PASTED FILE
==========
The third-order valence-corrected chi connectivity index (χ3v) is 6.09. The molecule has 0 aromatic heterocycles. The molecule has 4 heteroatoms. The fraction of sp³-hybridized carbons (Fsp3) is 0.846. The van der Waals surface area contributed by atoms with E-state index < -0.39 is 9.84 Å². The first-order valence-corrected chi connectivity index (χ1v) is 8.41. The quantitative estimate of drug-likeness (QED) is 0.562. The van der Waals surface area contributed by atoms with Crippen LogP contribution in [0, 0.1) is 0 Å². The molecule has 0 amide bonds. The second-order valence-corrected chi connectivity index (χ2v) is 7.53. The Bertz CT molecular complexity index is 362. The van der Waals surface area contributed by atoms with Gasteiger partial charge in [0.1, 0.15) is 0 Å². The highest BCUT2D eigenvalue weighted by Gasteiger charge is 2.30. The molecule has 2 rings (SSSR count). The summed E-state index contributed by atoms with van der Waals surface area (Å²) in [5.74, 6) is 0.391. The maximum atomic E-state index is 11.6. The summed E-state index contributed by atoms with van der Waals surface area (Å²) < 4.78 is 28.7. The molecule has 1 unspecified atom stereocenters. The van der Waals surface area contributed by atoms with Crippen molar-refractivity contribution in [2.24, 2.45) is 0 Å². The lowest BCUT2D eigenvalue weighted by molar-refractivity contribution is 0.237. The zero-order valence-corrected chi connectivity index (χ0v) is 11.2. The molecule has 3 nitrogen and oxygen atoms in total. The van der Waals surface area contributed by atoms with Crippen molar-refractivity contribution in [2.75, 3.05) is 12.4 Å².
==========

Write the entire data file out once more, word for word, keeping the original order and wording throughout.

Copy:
The third-order valence-corrected chi connectivity index (χ3v) is 6.09. The molecule has 0 aromatic heterocycles. The molecule has 4 heteroatoms. The fraction of sp³-hybridized carbons (Fsp3) is 0.846. The van der Waals surface area contributed by atoms with E-state index < -0.39 is 9.84 Å². The first-order valence-corrected chi connectivity index (χ1v) is 8.41. The quantitative estimate of drug-likeness (QED) is 0.562. The van der Waals surface area contributed by atoms with Crippen LogP contribution in [0, 0.1) is 0 Å². The molecule has 0 amide bonds. The second-order valence-corrected chi connectivity index (χ2v) is 7.53. The Bertz CT molecular complexity index is 362. The van der Waals surface area contributed by atoms with Gasteiger partial charge in [0.1, 0.15) is 0 Å². The highest BCUT2D eigenvalue weighted by Gasteiger charge is 2.30. The molecule has 2 rings (SSSR count). The summed E-state index contributed by atoms with van der Waals surface area (Å²) in [5.74, 6) is 0.391. The maximum atomic E-state index is 11.6. The summed E-state index contributed by atoms with van der Waals surface area (Å²) < 4.78 is 28.7. The molecule has 1 unspecified atom stereocenters. The van der Waals surface area contributed by atoms with Crippen molar-refractivity contribution in [2.24, 2.45) is 0 Å². The lowest BCUT2D eigenvalue weighted by molar-refractivity contribution is 0.237. The zero-order valence-corrected chi connectivity index (χ0v) is 11.2. The molecule has 3 nitrogen and oxygen atoms in total. The van der Waals surface area contributed by atoms with Crippen molar-refractivity contribution in [2.75, 3.05) is 12.4 Å².